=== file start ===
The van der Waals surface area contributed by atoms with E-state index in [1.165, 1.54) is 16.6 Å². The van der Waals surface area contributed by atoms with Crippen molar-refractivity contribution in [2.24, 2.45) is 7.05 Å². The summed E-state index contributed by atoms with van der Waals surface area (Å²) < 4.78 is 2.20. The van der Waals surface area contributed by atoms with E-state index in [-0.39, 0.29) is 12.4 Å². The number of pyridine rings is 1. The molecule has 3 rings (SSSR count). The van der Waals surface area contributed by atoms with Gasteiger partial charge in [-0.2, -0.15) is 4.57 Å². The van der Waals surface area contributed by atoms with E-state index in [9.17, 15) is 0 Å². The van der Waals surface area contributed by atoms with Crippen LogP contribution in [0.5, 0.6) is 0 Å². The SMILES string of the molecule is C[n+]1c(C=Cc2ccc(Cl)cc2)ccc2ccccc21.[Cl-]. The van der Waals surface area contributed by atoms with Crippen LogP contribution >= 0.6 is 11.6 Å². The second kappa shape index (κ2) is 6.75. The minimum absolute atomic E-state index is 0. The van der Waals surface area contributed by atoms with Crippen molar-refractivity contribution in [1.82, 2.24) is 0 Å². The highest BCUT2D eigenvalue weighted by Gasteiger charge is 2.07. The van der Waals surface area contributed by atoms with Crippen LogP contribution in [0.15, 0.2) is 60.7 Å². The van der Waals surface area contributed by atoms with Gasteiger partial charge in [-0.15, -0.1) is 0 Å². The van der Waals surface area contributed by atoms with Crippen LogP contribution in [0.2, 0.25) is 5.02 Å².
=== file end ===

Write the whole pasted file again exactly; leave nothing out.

The van der Waals surface area contributed by atoms with E-state index in [1.165, 1.54) is 16.6 Å². The van der Waals surface area contributed by atoms with Crippen molar-refractivity contribution in [2.24, 2.45) is 7.05 Å². The summed E-state index contributed by atoms with van der Waals surface area (Å²) < 4.78 is 2.20. The van der Waals surface area contributed by atoms with E-state index in [-0.39, 0.29) is 12.4 Å². The number of pyridine rings is 1. The molecule has 3 rings (SSSR count). The van der Waals surface area contributed by atoms with Gasteiger partial charge in [-0.2, -0.15) is 4.57 Å². The van der Waals surface area contributed by atoms with E-state index in [9.17, 15) is 0 Å². The van der Waals surface area contributed by atoms with Crippen LogP contribution in [0.5, 0.6) is 0 Å². The SMILES string of the molecule is C[n+]1c(C=Cc2ccc(Cl)cc2)ccc2ccccc21.[Cl-]. The van der Waals surface area contributed by atoms with Crippen LogP contribution >= 0.6 is 11.6 Å². The second kappa shape index (κ2) is 6.75. The minimum absolute atomic E-state index is 0. The van der Waals surface area contributed by atoms with Crippen molar-refractivity contribution in [1.82, 2.24) is 0 Å². The highest BCUT2D eigenvalue weighted by Gasteiger charge is 2.07. The van der Waals surface area contributed by atoms with Crippen LogP contribution in [0.15, 0.2) is 60.7 Å². The van der Waals surface area contributed by atoms with Gasteiger partial charge in [-0.15, -0.1) is 0 Å². The van der Waals surface area contributed by atoms with Crippen LogP contribution in [0.2, 0.25) is 5.02 Å².